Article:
by Scott Boyd
As evidenced by the poor showing for German bonds at yesterday’s Bundesbank bond offering, it is obvious for all to see that the debt contagion tide is now threatening Germany’s coastline.
Of the 6 billion euros ($8.1 billion) in German sovereign debt offered for sale, nearly half was withdrawn due to lack of interest. For bonds that did attract buyers, yields were pushed higher; 10-year bonds alone rose four basis points to 1.96 percent. Not surprisingly, the euro struggled falling to $1.3350 by mid-morning in New York. Should weak demand and rising yields persist in future debt auctions, German officials will be forced to reconsider Germany’s place within the Eurozone.
Chancellor Merkel has publically and consistently maintained Germany’s commitment to the preservation of the eurozone. Nevertheless, the Chancellor has not wavered on her demand that countries receiving emergency funding must also commit to bringing deficits in line with eurozone membership rules. As seen with Greece in particular, this means the imposition of very unpopular government spending cuts and the introduction of new taxes and other fees to generate revenue.
Needless to say, those countries finding themselves in this position have not been keen on adopting these “austerity” requirements. After all, in one form or another, three European government leaders have fallen in recent weeks due to the backlash of the population forced to accept these stringent measures.
Be that as it may, Merkel continues to advocate for this approach while sharply condemning the creation of a “communal” eurozone bond as recommended by some officials. The idea is that a bond backed by the entire eurozone could be offered instead of individual sovereign debt in order to raise funds for those countries forced to pay exaggerated rates to attract investors.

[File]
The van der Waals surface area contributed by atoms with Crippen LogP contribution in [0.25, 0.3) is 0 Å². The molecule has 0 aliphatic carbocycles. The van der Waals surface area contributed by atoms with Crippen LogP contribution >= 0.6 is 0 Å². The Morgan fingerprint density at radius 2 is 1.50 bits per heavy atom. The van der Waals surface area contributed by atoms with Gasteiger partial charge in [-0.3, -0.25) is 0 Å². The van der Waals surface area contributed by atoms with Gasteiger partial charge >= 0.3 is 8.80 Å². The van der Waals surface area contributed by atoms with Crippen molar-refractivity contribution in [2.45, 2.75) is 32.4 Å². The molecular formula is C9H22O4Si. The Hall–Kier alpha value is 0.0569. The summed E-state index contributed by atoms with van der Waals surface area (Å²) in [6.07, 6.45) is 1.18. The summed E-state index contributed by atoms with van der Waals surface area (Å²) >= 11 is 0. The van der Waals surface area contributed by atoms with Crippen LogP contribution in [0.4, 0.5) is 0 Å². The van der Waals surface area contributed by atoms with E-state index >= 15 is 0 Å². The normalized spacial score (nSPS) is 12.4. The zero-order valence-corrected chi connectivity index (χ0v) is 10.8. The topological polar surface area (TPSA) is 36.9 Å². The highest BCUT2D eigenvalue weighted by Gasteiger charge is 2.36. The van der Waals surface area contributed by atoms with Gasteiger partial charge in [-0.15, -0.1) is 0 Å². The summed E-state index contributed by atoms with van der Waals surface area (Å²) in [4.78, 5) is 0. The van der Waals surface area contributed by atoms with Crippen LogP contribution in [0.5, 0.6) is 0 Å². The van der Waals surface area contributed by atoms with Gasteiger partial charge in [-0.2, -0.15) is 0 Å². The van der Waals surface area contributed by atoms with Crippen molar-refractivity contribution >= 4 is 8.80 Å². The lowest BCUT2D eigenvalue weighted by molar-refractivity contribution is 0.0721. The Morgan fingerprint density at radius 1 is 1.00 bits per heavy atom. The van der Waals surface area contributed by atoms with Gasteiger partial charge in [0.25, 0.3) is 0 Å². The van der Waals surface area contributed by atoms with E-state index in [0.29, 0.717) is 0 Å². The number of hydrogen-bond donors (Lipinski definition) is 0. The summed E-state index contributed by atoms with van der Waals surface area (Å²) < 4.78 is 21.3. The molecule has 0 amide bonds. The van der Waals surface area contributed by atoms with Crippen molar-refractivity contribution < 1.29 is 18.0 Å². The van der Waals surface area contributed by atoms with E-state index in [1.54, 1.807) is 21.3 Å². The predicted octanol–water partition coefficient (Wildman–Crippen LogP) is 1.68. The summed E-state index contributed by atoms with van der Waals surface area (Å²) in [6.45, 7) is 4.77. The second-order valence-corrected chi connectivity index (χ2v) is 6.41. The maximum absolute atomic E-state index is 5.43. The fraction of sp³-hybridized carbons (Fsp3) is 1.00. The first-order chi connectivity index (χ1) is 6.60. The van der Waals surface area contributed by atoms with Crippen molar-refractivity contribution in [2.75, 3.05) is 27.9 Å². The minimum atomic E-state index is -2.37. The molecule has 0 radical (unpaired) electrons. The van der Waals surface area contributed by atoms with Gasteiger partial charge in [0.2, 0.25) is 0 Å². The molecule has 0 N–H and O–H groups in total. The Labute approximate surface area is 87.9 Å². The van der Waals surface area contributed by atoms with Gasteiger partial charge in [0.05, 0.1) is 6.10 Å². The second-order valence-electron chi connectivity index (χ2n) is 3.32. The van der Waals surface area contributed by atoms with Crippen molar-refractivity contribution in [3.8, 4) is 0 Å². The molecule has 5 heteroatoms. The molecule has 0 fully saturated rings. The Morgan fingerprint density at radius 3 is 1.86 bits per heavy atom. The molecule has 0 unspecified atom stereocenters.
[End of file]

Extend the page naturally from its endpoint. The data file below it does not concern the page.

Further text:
But with yesterday’s auction, this avenue may no longer be an option.
If German sovereign debt – the highest- rated of all the eurozone countries – is indeed falling out of favor as suggested by today’s auction, how can bonds backed by the entire region, including the problem economies, expect to do better? More to the point, what does this new reality mean for the future of the eurozone?
Make no mistake, Merkel has always understood that Germany’s economy was vulnerable to the malaise spreading through the periphery economies. This is precisely why the Chancellor has argued against participating in a eurozone bond. But with the disappointing results of yesterday’s auction serving as a warning, lawmakers may be forced to take a stronger stance to protect Germany’s interests even if this is detrimental to the eurozone’s future prospects.
The ultimate form of control that Germany could take would be to withdraw from the eurozone and return to its own currency. Legal issues and other concerns notwithstanding, a return to the Deutsche mark would enable Germany to manage its own currency and remove itself from the debt crisis engulfing the eurozone.
Some day we may look back at this auction as the one event that really marked the beginning of the end of the eurozone.